§ The Speaker
said, that nothing was more clear than that any allusion to what occurred in the other House of Parliament was disorderly.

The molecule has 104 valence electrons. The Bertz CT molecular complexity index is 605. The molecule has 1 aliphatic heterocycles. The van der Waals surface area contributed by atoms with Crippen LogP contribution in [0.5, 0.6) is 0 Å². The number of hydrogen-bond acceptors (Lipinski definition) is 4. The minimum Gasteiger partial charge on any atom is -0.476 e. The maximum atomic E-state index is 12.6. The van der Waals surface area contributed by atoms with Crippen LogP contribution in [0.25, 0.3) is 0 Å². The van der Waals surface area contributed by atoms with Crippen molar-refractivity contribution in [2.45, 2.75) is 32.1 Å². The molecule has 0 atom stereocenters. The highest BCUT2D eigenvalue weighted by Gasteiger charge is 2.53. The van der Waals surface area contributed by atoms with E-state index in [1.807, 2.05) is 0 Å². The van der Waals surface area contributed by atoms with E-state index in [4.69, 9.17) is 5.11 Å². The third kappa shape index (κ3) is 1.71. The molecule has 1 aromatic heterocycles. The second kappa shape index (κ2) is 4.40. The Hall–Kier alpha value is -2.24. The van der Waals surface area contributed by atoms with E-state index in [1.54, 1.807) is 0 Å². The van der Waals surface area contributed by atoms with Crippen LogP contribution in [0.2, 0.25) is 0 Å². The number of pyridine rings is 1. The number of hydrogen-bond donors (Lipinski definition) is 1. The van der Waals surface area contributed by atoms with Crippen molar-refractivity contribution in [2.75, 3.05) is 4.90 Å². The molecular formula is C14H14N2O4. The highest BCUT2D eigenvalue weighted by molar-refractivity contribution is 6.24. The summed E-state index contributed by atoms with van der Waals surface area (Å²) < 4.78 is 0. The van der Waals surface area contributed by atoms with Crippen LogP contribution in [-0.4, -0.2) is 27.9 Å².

§ Mr. Dawson